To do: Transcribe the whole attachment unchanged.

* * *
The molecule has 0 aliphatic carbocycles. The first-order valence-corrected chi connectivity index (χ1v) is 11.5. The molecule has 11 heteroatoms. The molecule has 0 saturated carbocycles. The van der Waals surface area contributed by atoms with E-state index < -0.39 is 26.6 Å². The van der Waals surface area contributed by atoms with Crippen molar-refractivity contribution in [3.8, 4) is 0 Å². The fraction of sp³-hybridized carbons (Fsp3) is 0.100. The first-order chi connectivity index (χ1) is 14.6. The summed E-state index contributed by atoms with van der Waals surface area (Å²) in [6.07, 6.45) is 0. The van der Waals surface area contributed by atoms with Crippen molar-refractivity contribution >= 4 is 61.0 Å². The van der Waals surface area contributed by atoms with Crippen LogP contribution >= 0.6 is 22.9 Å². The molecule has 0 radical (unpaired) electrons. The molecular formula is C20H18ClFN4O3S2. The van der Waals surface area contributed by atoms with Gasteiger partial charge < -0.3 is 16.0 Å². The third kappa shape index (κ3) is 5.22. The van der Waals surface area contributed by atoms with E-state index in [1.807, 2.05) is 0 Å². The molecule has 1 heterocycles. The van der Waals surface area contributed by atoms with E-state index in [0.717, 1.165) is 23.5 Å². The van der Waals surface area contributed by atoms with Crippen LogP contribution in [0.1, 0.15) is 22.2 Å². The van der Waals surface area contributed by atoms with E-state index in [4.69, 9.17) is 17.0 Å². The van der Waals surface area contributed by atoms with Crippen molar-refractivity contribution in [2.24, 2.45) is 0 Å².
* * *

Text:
The molecule has 0 aliphatic carbocycles. The first-order valence-corrected chi connectivity index (χ1v) is 11.5. The molecule has 11 heteroatoms. The molecule has 0 saturated carbocycles. The van der Waals surface area contributed by atoms with E-state index < -0.39 is 26.6 Å². The van der Waals surface area contributed by atoms with Crippen molar-refractivity contribution in [3.8, 4) is 0 Å². The fraction of sp³-hybridized carbons (Fsp3) is 0.100. The first-order chi connectivity index (χ1) is 14.6. The summed E-state index contributed by atoms with van der Waals surface area (Å²) in [6.07, 6.45) is 0. The van der Waals surface area contributed by atoms with Crippen molar-refractivity contribution >= 4 is 61.0 Å². The van der Waals surface area contributed by atoms with Crippen LogP contribution >= 0.6 is 22.9 Å². The molecule has 0 radical (unpaired) electrons. The molecular formula is C20H18ClFN4O3S2. The van der Waals surface area contributed by atoms with Gasteiger partial charge < -0.3 is 16.0 Å². The third kappa shape index (κ3) is 5.22. The van der Waals surface area contributed by atoms with E-state index in [1.807, 2.05) is 0 Å². The molecule has 1 heterocycles. The van der Waals surface area contributed by atoms with E-state index in [0.717, 1.165) is 23.5 Å². The van der Waals surface area contributed by atoms with Crippen LogP contribution in [0.1, 0.15) is 22.2 Å². The van der Waals surface area contributed by atoms with E-state index in [4.69, 9.17) is 17.0 Å². The van der Waals surface area contributed by atoms with Crippen molar-refractivity contribution in [2.24, 2.45) is 0 Å².